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Hello!  This is a great forum and resource.  I am a 48 year old stay at home parent of three kids.  I have been out of the work force for 15 years and graduated university in 1994.  I did well in school and graduated with a 3.8 but my brain feels very rusty now.  It has been a dream of mine to go to law school and I've decided to give try and am looking for any advice or words of wisdom??  I have been using the Khan Academy program to study for the LSAT but would prefer a tutor in the Vancouver area.  Thoughts? advice? Am I crazy at this age??

Edited by Howard
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Posted (edited)

As far as I can tell, 7Sage is pretty well-respected. It's been years since I've dealt with the LSAT, but at one point I did take the Powerscore course in Vancouver and was happy with the instruction I received (if you're inclined towards a course).

Edited by spicyfoodftw
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I don't really have any advice, just wanted to say good luck and don't worry about the rust! Studying for the LSAT will shake that off pretty fast, as an applicant only a few years younger than you I know how difficult all this can be. Stay strong and focused, you can do it!!

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Posted (edited)

Hi Howard!

I’m in my mid thirties and, like you, am a stay at home parent of three kids. I wrote the November LSAT and scored a 163.

I started studying in mid-September  I used Khan Academy to drill the whole time  and watched the 7Sage Logic game breakdown videos - the daily “check in” nature of Khan is great for motivating you to come back every day, which can really help when you’re busy with the kids and tempted to just skip a day! 

I borrowed the LG Bible, Manhattan RC book, and a set of official PTs from my local library. Did the Bible cover to cover but only got to about half the RC book. My interlibrary loan for the LR Bible wasn’t going to come through in time so I bought a 2016 copy off Kijiji along with another book of 10 PTs for $40 and did that Bible cover to cover as well. It probably helped that I actually kind of enjoyed the LSAT, though I know that’s not the case for everyone ;)

My pre -study diagnostic was a 159. The week before I wrote, I was averaging 169, but my studying was complicated by an unexpected surgery that took me out of my LSAT bubble entirely for about two weeks. I think if I were to study more I could get to the 170’s, but time being what it is, I’ve applied with my score and crossed fingers.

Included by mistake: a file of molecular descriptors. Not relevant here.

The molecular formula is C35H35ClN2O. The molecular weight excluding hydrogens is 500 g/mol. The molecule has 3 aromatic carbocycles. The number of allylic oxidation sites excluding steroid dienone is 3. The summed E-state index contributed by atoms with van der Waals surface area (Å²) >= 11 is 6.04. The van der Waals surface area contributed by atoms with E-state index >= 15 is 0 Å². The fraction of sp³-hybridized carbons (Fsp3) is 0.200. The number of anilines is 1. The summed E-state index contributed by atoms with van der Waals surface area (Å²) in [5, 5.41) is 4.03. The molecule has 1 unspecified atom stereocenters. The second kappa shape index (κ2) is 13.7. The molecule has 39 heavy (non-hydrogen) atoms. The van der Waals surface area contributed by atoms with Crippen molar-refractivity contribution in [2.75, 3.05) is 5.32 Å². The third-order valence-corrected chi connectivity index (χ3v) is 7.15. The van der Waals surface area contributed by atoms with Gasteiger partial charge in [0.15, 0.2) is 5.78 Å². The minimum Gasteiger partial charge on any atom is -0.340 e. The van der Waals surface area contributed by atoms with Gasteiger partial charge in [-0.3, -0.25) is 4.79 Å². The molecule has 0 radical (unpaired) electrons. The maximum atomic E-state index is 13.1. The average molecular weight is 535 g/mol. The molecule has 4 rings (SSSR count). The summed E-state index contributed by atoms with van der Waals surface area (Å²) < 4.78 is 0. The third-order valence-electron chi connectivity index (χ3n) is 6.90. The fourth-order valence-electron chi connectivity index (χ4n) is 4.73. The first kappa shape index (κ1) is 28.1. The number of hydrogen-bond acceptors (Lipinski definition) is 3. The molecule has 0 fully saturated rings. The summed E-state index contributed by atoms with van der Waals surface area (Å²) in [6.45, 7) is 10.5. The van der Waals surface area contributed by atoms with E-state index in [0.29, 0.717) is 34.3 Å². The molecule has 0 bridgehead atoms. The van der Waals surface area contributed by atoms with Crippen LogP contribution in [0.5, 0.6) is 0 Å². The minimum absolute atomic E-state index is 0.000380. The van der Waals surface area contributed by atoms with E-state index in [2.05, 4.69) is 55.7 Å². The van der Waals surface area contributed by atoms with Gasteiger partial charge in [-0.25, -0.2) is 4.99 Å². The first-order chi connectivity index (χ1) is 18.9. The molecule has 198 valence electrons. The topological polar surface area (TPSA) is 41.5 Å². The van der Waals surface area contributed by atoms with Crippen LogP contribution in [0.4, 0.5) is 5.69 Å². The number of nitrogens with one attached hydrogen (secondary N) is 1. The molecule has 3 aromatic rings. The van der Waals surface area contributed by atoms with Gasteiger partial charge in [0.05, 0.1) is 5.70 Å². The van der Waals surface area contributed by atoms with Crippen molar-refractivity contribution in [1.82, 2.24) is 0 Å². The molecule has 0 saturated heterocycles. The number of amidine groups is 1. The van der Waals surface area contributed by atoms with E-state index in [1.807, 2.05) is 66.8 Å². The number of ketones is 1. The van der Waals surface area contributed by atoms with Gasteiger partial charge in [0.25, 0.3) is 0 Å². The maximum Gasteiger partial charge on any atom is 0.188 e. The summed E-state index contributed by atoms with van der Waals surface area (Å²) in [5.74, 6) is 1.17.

The most important thing is to commit to the studying and do something LSAT related every day, even if it’s just one section. Set aside the time you need and make yourself the priority. But I also I couldn’t have done it without my family’s support and understanding.

I have young kids so my spouse was amazing with taking them out of the house during set times for me to study. I also had a good string of evening library study sessions going until my local library shut down. 

My kids also saw a few more movies during those weeks than they might normally have watched, but they were content and I was able to get the work done that I needed to do - in the end it will benefit us all, I hope!

Best of luck to you and everyone else here choosing to take on this challenge with kids underfoot. It’s no walk in the park, but you absolutely can do it!

Edited by StayAtHomeLSAT
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48 minutes ago, Howard said:

Hello!  This is a great forum and resource.  I am a 48 year old stay at home parent of three kids.  I have been out of the work force for 15 years and graduated university in 1994.  I did well in school and graduated with a 3.8 but my brain feels very rusty now.  It has been a dream of mine to go to law school and I've decided to give try and am looking for any advice or words of wisdom??  I have been using the Khan Academy program to study for the LSAT but would prefer a tutor in the Vancouver area.  Thoughts? advice? Am I crazy at this age??

You're certainly not crazy!

Look, in some ways I won't mince words.  There's not going to be a lot of people your age in your law school class.  If you're lucky there might be one or two - but that does mean people in middle age+ do go to law school!  I remember I tutored one woman in Con law who was 20+ years older than I was.

The one caution I might have is it's April now.  You're looking at a 2020 start date, and wouldn't be called until 2024, at which point you'll be 53?  If you have money then by all means go for it, but I don't know what kind of return on investment you'll get if you have to borrow to cover tuition.  Junior lawyers (which you'll be) aren't always very well paid to start out.